Signs of Resurgence in SD as EvoNexus Opens Downtown Tech Incubator---And We Map 99 Startups

2/17/12Follow @bvbigelow

It could have been just another lame ribbon-cutting ceremony. There was a proclamation signed by the Mayor and the San Diego City Council that declared Feb. 16th as “EvoNexus Downtown Day.” There were speeches, and Mayor Jerry Sanders and the VIPs crowded together with a pair of oversized scissors to snip a ribbon. But something else was present as well.

Last night’s official opening of the downtown EvoNexus, an incubator for Internet software and mobile app startups, drew more than 200 people, and many seemed to be infused with a fresh sense of optimism that maybe, just maybe, a resurgence of local tech startups is underway here. A dozen “foundry” startups and one later-stage “forge” startup already have moved into the 15,000-square foot incubator—and there is room for six or seven more.

“The vision is to create something close to San Francisco’s ‘South of Market’ area,” says Kevin Hell, the former DivX CEO who has been overseeing EvoNexus as the incubator’s volunteer chairman. That’s a bit of a stretch. San Francisco’s SoMa neighborhood is a hotbed for high tech startups, as well as the corporate home for such companies as Twitter, Dropbox, Yelp, CNET Networks, and Wired.

EvoNexus Opening Crowd

CommNexus, the non-profit industry group once known as the San Diego Telecom Council, established EvoNexus in the University City area in 2009 as a free startup incubator. The Irvine Co. has been providing the commercial office space at no cost (for both the downtown EvoNexus and in University City), and CommNexus is covering the utilities and other operating costs.

Of 14 startups that moved into the first EvoNexus incubator in University City, six have moved out. The six graduates have collectively raised a total of $55 million from venture capital firms, corporate venture funds, and individual investors. “I’m proud to say EvoNexus has exceeded our expectations, but we’re not done yet,” says CommNexus CEO Rory Moore. It’s been successful enough, though, to spur a groundswell of local industry support. John Major, the CommNexus board chairman (and chairman of Irvine, CA-based Broadcom) tells me more companies and donors have been lining up to support the EvoNexus program, and there are more contributions to be announced.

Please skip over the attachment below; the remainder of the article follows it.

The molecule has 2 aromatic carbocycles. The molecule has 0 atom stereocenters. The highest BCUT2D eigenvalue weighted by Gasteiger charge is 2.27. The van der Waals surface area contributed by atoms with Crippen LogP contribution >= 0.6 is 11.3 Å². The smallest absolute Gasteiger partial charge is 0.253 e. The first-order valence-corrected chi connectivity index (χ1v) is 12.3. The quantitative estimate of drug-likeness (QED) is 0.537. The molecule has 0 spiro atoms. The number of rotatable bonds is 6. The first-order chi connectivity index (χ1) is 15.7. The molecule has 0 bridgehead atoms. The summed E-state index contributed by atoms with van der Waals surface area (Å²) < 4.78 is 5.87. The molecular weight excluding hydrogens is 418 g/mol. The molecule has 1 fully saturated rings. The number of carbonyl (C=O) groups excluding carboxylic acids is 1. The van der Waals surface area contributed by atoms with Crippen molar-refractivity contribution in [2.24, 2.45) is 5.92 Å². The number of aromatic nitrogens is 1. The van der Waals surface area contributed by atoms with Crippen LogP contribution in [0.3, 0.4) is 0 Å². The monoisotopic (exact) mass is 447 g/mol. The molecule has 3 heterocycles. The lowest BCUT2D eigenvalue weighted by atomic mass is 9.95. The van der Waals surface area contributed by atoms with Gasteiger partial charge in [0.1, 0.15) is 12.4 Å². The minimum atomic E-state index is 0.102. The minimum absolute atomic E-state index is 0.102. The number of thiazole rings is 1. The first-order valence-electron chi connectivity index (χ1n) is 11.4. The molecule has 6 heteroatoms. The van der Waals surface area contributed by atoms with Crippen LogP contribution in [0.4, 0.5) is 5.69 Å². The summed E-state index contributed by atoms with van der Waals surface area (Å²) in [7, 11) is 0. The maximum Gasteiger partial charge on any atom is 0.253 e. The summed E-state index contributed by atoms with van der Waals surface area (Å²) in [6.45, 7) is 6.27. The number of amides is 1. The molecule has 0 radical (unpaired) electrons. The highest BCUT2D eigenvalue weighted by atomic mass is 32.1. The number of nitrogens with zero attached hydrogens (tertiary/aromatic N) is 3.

“I’m a third-generation San Diegan, and I remember what downtown San Diego used to look like,” says City Councilman Todd Gloria. In touring the downtown incubator and meeting the startup teams, the 33-year-old councilman says, “I was thrilled that I wasn’t the youngest person in the room.” Gloria says he’s also encouraged by the vision of San Diego’s downtown as a “vibrant urban core where people want to come and grow business.”

In short, the new downtown EvoNexus incubator is fast becoming the needed focal point for a long overdue resurgence in San Diego’s tech startup ecosystem. But the reason it makes sense—that it seems to resonate so well—is that San Diego’s downtown already was becoming a magnet for Web startups. Companies like SweetLabs, Flud, and MindTouch have been down there for years.

Beyond EvoNexus, and beyond downtown San Diego, there is something happening here. What it is ain’t exactly clear.

To get a better idea of just what is happening in San Diego’s tech scene, Web developer Michael Bastos created an online map that shows where 99 startups have taken root. “In terms of what’s happening in San Francisco, it’s tiny,” Bastos says. Still, it shows there are a lot more tech startups here than many folks realize. (I’ve embedded his map below.)

“It’s a matter of time—or maybe of equilibrium,” Bastos says. “When you have enough startups, when you have enough VCs, when you have enough talent, then you end up with a sustainable chain reaction.”

Bruce V. Bigelow is the editor of Xconomy San Diego. You can e-mail him at bbigelow@xconomy.com or call (619) 669-8788 Follow @bvbigelow

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